The Bayards were one of New York City"s old and prestigious families with antecedents going back to Dutch Colonial days. Despite the illustrious family name, there were no Bayards financially involved in any part of the building project, and the use of the name for the building remains ambiguous. Available records indicate that the building was wholly under-taken by the United Loan and Investment Company, with its principal office at 30 Broad Street in New York City. All correspondence pertaining to the building was carried on by its president, Robert Avery, and the associate architect Lyndon P. Smith. Incorporated in 1895 as a company for the buying and selling of stocks, bonds, mortgages, and land for a commission or fee, its business permit was extended in 1897 to allow it to expand its interests in the real estate business.

History of Construction and Design

The design and plans for the building were commissioned from Sullivan presumably sometime during the summer of 1897, probably with Lyndon P. Smith, the associate architect, acting as intermediary. Sullivan had lectured at the Institute of Architects in New York in 1895—having just completed the Guaranty Building in Buffalo—and Smith may have attended the meeting. Sullivan and Smith became close friends while working on the Bayard commission, and Smith later wrote two articles for the Architectural Record of 1904 and 1905 on Sullivan’s buildings.

Plans for a commercial building at 65-69 Bleecker Street were submitted to the Manhattan Building Department by Robert Avery on September 17, 1897, just three days after the transfer of the property was recorded, and before the demolition of the old Bank for Savings building had begun. The plan called for a building twelve stories in height with the top two stories handled internally as one story the upper floor was designed as a gallery surrounding an open room two stories in height and was lighted from above by a skylight. A typical floor plan provided light-filled, loft-type rooms that could be readily partitioned for office space if desired. Setbacks at the rear of the sides of the buildings provided additional light and air to the rooms. Elevators, stairwells and utilities were grouped in core areas to leave as much open floor space as possible.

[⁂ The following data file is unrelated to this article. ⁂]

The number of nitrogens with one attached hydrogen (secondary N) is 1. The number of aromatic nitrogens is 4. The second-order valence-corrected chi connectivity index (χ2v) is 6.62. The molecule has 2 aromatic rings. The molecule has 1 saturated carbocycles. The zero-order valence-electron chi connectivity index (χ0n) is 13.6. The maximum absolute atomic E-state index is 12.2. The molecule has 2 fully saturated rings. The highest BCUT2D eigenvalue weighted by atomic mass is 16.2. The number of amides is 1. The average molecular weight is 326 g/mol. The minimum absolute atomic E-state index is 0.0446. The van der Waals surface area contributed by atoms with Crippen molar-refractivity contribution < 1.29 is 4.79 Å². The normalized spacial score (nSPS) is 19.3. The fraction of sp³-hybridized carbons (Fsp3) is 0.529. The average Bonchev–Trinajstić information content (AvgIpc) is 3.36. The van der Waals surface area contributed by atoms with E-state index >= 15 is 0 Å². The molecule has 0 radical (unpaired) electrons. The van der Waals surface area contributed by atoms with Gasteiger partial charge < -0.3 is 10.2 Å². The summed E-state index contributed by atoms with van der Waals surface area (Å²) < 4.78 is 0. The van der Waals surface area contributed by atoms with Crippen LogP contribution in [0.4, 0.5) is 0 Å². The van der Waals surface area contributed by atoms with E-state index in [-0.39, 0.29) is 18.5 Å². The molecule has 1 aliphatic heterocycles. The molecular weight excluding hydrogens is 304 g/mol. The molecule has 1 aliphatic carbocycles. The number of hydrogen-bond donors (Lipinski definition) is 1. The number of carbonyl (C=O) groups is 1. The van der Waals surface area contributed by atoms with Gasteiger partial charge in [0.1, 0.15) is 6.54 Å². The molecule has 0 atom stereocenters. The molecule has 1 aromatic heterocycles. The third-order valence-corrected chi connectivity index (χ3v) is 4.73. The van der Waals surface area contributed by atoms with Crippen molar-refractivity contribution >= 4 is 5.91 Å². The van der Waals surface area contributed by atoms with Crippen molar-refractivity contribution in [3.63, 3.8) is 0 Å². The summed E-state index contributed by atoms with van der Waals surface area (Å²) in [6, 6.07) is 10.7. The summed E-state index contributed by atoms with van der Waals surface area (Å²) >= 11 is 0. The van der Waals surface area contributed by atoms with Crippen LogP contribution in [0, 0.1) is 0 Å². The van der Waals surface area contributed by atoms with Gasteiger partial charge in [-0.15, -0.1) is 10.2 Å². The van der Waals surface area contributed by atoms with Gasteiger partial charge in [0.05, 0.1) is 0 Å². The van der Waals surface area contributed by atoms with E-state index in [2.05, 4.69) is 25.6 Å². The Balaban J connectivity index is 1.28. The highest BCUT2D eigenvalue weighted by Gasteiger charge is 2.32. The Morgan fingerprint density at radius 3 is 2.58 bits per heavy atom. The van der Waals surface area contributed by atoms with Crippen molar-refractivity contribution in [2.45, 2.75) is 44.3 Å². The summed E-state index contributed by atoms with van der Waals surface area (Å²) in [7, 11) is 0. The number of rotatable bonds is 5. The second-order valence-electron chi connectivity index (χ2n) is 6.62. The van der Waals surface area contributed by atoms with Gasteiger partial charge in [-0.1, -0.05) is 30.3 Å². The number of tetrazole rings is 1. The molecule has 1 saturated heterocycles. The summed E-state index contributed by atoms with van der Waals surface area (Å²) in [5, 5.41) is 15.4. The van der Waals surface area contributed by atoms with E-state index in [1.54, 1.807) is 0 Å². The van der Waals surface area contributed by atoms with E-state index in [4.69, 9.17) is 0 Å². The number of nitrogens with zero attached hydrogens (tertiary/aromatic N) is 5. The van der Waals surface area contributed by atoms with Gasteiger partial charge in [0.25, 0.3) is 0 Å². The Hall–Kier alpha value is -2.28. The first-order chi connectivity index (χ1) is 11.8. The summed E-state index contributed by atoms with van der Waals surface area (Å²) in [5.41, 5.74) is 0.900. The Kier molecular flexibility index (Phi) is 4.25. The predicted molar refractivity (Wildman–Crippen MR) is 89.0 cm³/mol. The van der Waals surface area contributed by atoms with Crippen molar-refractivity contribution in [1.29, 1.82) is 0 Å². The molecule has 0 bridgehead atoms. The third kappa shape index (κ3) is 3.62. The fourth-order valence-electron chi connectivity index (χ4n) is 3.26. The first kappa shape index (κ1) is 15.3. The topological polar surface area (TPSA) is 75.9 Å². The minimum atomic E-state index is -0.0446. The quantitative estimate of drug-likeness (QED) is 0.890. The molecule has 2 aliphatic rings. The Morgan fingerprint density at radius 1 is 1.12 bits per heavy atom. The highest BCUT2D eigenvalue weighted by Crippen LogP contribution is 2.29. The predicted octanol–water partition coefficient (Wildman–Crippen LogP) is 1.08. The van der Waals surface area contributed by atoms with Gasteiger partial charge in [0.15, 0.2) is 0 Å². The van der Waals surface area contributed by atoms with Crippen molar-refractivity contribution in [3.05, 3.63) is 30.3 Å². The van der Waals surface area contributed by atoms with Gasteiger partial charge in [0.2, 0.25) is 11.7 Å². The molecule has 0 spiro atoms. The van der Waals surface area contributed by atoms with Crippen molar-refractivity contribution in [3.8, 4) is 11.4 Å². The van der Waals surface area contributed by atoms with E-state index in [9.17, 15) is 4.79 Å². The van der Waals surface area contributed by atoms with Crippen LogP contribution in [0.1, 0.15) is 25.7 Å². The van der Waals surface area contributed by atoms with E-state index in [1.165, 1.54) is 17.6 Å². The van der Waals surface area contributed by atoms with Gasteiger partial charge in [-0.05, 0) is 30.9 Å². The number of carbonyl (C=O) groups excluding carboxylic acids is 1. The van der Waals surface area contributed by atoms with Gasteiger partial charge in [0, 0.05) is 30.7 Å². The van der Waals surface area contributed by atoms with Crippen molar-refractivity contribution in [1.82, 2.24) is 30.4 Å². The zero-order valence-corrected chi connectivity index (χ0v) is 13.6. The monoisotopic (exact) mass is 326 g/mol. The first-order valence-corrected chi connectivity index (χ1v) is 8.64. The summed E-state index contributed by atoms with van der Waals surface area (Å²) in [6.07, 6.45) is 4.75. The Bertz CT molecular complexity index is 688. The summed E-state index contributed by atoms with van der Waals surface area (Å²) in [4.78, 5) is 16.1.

The exterior walls were to be of brick, twelve inches thick for the entire height of the building, and the front was to be faced with terra cotta. Significantly, it was also proposed to use the "Gray system" of columns for the structural framing of the building, which had been successfully used by the firm of Adler & Sullivan for the Guaranty Building in Buffalo. The Gray system, which was frequently used for bridge structures, was readily adapted to skyscraper construction. It consisted of fourteen-inch square columns set on cast bases each column was connected to the one above and below by a special arrangement of plates and angle seat. The result is an entirely independent vertical steel structure, which does not need partitions or walls to keep it in position, capable of supporting all the other materials used in the construction of the building. This system was not only extremely effective structurally, but was economically advantageous, since it would increase the ratio of usable floor space.